ST. LOUIS — Steven Matz was hot. The usually calm and collected lefthander walked off the field at Busch Stadium barking at someone behind him and then slammed his hat on the bench. Jacob deGrom and other teammates who had come over to pat him on the shoulder quickly backed away. Matz threw down his hat and slammed his glove again.
Then he hopped up on top of the bench and sat there staring out at the field.
“I was just frustrated. It was just one of those days where we weren’t executing pitches,” Matz said. “You get frustrated sometimes.”
It was the perfect picture to wrap up the Mets’ first half of the season: frustration, futility and disappointment. The Mets finished a crucial road trip 1-4 before the activity heats up heading into the trade deadline with Sunday’s 6-0 loss to the Cardinals. They go into the All-Star break eight games below .500 at 39-47.
It’s not a pretty picture for the 2017 season.
“Well, pretty much the record speaks for itself,” Mets manager Terry Collins said. “No matter if you said, geez, we played without a lot of big pieces. We are not happy with where we are, certainly, so we’ve got to use this time to reassess what we’ve got to do in the second half and hopefully we start getting some of the pieces back.”
With the Mets at this point, it comes down to pitching and Yoenis Cespedes; both the team and its $ 110 million slugger have been severely affected by injuries.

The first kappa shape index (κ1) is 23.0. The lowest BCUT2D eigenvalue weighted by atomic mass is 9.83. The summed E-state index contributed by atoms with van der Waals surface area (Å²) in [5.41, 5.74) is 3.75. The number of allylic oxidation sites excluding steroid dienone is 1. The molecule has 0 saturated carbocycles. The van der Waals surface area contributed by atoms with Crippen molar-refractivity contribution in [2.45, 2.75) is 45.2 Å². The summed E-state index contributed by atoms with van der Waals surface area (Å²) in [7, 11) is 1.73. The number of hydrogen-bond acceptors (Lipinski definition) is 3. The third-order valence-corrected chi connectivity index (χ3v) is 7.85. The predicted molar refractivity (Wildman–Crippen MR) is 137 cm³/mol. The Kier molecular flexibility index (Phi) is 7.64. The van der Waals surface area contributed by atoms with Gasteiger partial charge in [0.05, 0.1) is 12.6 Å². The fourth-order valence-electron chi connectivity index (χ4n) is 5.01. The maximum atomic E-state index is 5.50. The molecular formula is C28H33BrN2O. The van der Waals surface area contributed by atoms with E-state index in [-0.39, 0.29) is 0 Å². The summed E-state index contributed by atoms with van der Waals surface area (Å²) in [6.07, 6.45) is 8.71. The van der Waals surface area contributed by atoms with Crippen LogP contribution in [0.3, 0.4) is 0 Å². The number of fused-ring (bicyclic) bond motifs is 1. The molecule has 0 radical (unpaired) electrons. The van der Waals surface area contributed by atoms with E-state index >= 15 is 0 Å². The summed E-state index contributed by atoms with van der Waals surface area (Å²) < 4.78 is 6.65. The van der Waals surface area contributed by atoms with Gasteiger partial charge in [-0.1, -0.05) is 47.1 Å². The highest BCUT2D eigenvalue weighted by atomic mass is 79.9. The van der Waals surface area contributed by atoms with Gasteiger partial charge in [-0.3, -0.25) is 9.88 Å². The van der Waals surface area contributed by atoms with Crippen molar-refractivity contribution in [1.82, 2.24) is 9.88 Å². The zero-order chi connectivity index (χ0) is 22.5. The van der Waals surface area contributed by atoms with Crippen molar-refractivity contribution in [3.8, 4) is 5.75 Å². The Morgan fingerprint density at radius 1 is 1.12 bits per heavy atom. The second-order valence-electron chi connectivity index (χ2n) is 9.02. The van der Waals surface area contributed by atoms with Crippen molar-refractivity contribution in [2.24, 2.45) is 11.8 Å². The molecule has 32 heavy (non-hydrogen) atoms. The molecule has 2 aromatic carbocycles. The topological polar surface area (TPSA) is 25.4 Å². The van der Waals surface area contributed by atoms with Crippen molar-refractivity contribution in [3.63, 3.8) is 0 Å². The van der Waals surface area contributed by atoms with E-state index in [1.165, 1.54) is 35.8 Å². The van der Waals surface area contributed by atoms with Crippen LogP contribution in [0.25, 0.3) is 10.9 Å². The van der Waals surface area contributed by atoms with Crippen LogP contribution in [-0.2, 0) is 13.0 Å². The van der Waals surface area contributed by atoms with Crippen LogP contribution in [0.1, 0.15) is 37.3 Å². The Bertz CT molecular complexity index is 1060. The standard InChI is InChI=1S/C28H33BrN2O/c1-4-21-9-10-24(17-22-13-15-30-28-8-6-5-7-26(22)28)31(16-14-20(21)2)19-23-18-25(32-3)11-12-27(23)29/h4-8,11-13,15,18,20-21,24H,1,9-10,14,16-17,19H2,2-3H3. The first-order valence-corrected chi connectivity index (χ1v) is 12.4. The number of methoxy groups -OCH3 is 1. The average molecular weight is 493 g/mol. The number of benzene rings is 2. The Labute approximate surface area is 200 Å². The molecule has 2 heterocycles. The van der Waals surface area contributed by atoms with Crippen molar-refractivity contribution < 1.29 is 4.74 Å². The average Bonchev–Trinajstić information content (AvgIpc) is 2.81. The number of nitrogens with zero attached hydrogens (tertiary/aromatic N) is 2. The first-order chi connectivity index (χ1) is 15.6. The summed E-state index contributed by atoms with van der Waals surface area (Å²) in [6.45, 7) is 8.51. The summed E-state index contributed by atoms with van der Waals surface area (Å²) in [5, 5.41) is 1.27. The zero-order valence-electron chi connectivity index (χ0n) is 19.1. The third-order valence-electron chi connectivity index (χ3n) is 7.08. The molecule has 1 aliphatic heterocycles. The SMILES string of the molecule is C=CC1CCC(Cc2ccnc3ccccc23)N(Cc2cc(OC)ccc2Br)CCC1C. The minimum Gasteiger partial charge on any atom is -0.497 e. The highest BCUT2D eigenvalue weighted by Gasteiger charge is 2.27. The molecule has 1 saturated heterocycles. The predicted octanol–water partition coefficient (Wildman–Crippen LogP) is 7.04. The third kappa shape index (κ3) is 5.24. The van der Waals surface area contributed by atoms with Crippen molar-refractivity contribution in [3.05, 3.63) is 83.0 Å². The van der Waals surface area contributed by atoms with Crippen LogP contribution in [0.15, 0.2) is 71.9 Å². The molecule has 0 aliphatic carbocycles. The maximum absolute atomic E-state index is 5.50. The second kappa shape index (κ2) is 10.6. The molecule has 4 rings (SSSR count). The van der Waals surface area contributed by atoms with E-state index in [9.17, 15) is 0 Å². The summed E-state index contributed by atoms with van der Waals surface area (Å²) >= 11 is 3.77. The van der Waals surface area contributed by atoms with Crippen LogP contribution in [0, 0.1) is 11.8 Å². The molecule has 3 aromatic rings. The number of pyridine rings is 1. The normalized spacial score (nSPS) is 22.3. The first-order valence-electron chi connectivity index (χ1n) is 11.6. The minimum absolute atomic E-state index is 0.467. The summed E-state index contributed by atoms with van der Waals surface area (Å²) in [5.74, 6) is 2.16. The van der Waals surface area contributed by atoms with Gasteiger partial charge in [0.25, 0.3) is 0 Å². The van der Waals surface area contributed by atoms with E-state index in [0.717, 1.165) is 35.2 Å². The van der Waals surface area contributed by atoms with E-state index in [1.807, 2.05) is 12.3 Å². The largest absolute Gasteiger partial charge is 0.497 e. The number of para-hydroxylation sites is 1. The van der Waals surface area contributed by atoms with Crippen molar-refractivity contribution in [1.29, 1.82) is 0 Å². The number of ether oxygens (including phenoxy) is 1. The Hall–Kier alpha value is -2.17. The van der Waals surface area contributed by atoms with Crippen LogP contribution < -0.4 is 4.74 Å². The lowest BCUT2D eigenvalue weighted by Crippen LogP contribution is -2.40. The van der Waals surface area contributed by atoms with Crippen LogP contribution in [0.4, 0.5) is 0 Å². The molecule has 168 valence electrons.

Sunday, Matz got run out in the fifth, the first time in six starts this season he didn’t at least get into the sixth inning. Cespedes ended the first half mired in a 0-for-11 slump. The club’s most dangerous hitter, who was on the disabled list for 37 games this season with a strained left hamstring, went 0-for-3 Sunday and is 5-for- his last 40.
The Mets went down quickly and quietly, suffering just their second shutout of the season.
“We’ve underachieved as a team for sure,” right fielder Jay Bruce said. “Look to do better in the second half.”
And while the Mets left Busch Stadium Sunday looking very much like a team that should be selling off veteran assets like Bruce over the next two weeks, there was still hope of a second half turnaround in the clubhouse.
“If you want to talk about what we saw the last few months, I’ll go back to what we saw in the last 12 months,” Collins said. “We saw a team, last year, that when they were challenged they rose up. So I think it’s in their DNA that they can do it again. We’ll find out.”
It’ll be quite an uphill slog, though.
They are 12 games back of the Nationals in the division and 10 games out of the second National League wild-card spot, but they are holding out hope that they will get back key pieces from the disabled list.
They had no updates on starter Noah Syndergaard (torn right lat) or Matt Harvey (stress injury to the scapula bone in his right shoulder), but are hopeful Jeurys Familia, who had surgery to remove a blood clot from his right shoulder in May, will be back by the end of next month. Neil Walker, in Port St. Lucie for rehab from a partially torn hamstring, said he expects to be back at some point in the week after the break.
The key is keeping Jacob deGrom, who will start the second half Friday night, and Matz, who had been solid until Sunday, on track until they can get some help.
“We have to pitch. For me, it starts with the guys on the mound. We started to get our guys back obviously with Matzy back, Seth (Lugo) back. I don’t have any idea when Harv or Noah are going to be back but we have to get our starting pitching to where they are getting us, like they have been, getting us deep into games and giving us opportunities to win some ballgames,” Collins said. “In order for us to get back in the race, we have to start playing complete baseball. We can’t just ride one or two guys. We have to get the entire lineup swinging the bats.”
Sunday the Mets didn’t get any of that. The final day of the first half was more of the same.